The most lethal new subs in the growing Russian submarine arsenal are those of the Yuri Dolgoruky class, also known as the Project 955 Borey class. Construction of the Dolgoruky has been a protracted affair – the ship was laid down at the Sevmash military shipyard in Severodvinsk in 1996 but not launched until 2007. Sea trials began in 2009, but development of the ship's primary weapon, the Bulava intercontinental ballistic missile (ICBM), itself has been fraught with problems. It was only in 2014 that the submarine submerged with a full load of 16 ICBMs, according to Russian media.
A second Borey, the Alexander Nevsky, was laid down in March 2004 and began sea trials in 2011. Like the Dolgoruky, the ship and its missiles have experienced numerous problems, and trials continued at least through 2013. Vladimir Monomakh, the third Borey, was commissioned last December after eight years of construction and trials.
Three more Boreys are under construction, and Russian Navy chief Adm. Viktor Chirkov said in December two more would be laid down in 2015, for a total of eight, all expected to be in service by 2020. They will carry 128 nuclear tipped missiles within range of anything in the world.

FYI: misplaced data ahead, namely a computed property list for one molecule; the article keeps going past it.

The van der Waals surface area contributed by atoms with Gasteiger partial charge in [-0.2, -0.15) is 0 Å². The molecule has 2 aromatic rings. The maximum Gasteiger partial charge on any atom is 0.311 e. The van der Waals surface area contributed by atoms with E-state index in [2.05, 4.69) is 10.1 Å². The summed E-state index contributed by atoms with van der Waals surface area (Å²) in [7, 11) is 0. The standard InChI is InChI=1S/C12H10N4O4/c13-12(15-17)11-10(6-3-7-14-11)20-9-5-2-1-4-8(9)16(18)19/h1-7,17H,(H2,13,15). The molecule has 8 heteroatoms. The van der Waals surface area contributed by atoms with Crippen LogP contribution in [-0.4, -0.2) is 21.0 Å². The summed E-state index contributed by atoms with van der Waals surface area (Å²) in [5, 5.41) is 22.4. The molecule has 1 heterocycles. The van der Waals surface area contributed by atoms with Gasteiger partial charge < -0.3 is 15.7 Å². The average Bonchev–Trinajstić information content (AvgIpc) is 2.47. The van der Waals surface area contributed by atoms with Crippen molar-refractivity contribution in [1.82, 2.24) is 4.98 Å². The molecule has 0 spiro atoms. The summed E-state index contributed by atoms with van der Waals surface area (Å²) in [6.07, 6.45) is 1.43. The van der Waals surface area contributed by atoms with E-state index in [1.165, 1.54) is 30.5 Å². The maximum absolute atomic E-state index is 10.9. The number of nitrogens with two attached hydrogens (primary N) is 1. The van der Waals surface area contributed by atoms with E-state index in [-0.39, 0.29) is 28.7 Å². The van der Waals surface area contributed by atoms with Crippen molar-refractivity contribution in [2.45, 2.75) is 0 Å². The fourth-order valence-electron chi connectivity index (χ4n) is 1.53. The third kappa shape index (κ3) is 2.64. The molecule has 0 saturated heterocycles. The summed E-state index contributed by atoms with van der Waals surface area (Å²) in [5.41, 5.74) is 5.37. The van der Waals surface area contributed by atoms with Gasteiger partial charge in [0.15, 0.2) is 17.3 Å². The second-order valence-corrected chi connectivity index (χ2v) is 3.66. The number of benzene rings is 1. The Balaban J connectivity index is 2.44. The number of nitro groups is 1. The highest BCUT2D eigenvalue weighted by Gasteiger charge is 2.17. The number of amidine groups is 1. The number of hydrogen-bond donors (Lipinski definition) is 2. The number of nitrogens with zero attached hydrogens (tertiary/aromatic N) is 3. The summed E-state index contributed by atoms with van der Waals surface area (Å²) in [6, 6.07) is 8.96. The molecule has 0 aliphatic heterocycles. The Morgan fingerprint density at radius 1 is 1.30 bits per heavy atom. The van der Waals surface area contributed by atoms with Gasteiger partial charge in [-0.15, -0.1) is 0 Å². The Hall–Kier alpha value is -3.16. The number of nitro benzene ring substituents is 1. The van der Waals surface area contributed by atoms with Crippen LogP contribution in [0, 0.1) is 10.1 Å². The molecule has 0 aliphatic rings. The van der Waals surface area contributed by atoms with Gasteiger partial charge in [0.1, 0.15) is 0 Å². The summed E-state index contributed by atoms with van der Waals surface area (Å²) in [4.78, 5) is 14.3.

The design of the Dolgorukys uses many features of earlier submarines. In fact, the first units used pieces and components built for earlier submarines that were either scrapped or never finished. Russian media reports indicate the Vladimir Monomakh used significant hull components of the decommissioned Akula-class attack submarine Ak Bars.
"I get the feeling for all the big talk from the Russians about building a new fleet, they're probably having trouble getting stuff," Norman Friedman, naval analyst and author, told Defense News. "For the first subs, they used pieces from earlier subs."
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